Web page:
According to Zuckerman, Professor Hulk "...looks like a chiseled but surprisingly kind statue," while Stefansky says, "As soon as Hot Hulk thumped his incredible bod onto that giant theater screen I had what I can only describe as a full-body spasm."   As well as "human men were ruined for me forever" and "Hot Hulk gives a new meaning to the word 'smash,'"   Smash in this instance being a synonym for... there really is no polite way of conveying its full meaning here, but you might want to Google it. None of which surprised me; what did was both women's appreciation for men in sweaters.  Clearly, Zuckerman finds them attractive, saying that he "...maintained Bruce's rumpled style.  He wears V-necks and soft sweaters."  But Stefansky went further, saying that sweaters are "definitively the hottest item in a man's wardrobe."  I had no idea, and I used to rock a cardigan.

I was also surprised by their reactions to "Dad Bod" Thor.   While Zuckerman acknowledges it could be seen as demeaning and Stefansky admitted, "some of the cracks at his expense are cruel," neither believed his size in any way disqualified him from being considered "hot."   Zuckerman especially didn't seem to mind, referring to Thor's fat suit as being a mere "pudgy little beer gut" and called him "a tall, blond Santa Claus."   She also said:

"Thor may be a little softer in the belly, and that, compared to the Michelangelo-sculpted bod of his previous movies, may be treated as a joke, but he's never not handsome. In my mortal opinion, he looks more like a Norse god than he ever has.  He's still paunchy when he uses the powers of Mjolnir to suit up in his battle armor at the end of the movie, and he looks great!  All hail plump Thor, the portly inversion of Marvel's googly-eyed lionization of male hotness we deserve."

And while I couldn't find any other online examples of women relishing new Thor's form, when I Googled "Dad Bod" (something that didn't exist when I was a lad), I found it's a body type that a lot of women apparently do go for.  Which I didn't know was a thing.  If nothing else, this should answer the oft-asked question, "Do women actually like superheroes?"  If this is any indication they do; they really, really do.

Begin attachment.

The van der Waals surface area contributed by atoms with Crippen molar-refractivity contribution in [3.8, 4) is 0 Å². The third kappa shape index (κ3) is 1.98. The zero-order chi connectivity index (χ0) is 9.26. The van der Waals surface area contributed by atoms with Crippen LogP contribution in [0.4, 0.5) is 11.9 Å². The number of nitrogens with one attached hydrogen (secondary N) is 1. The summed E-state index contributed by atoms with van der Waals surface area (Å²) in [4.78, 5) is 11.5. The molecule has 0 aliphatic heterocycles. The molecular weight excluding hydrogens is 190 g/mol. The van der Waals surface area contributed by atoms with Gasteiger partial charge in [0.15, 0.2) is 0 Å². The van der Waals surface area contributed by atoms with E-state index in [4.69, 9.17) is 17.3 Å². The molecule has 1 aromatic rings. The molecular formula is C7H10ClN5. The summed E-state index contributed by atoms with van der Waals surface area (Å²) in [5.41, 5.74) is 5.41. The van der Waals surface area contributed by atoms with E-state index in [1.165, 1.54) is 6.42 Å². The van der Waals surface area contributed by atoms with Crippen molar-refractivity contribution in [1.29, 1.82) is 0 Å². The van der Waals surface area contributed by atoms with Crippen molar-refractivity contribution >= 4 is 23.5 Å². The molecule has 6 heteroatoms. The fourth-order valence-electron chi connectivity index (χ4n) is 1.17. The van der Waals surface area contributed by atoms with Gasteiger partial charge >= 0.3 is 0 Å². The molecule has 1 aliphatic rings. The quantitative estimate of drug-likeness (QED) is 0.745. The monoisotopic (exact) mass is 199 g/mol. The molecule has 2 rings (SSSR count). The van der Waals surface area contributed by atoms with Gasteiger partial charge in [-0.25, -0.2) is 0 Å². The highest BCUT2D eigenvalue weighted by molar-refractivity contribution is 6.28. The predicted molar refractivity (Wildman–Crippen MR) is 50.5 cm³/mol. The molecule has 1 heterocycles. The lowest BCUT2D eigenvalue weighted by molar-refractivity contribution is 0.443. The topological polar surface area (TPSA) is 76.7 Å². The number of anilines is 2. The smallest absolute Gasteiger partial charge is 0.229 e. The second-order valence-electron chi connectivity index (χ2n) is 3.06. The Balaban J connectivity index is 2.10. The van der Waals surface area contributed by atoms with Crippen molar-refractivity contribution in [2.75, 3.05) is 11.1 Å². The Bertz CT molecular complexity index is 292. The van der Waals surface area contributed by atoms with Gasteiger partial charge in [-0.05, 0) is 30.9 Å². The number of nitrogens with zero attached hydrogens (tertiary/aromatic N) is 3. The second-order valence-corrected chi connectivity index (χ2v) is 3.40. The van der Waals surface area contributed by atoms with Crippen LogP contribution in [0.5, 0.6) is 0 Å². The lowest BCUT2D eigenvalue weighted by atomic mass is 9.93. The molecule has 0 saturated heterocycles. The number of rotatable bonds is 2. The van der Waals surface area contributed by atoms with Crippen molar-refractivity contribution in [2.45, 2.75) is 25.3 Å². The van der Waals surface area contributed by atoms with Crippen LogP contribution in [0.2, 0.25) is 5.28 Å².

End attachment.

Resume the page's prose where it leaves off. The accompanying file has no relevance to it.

Before Free Comic Book Day 2019 gets any further in the rearview mirror, I should mention there were a number of entries of interest this year.   Like Cristiano Ronaldo's Striker Force 7 about the international soccer star (who I previously didn't know existed) battling evil by kicking soccer balls at it.  Which is as exactly as goofy as you would think, but artist Jeevan J. Kang makes it look very cool, plus there's an upcoming animated series, which likewise looks quite cool; Cristiano Ronaldo Shares First Trailer for Upcoming Superhero Cartoon 'Striker Force 7'.

Finally, in "Flex Patrol," last week's episode of DC Universe's Doom Patrol, Flex Mentallo finally made his first appearance, portrayed by Devan Chandler Long, and it was every bit as sweet as I had hoped it would be.

The opinions expressed in this column are solely those of the writer, and do not necessarily reflect the views of the editorial staff of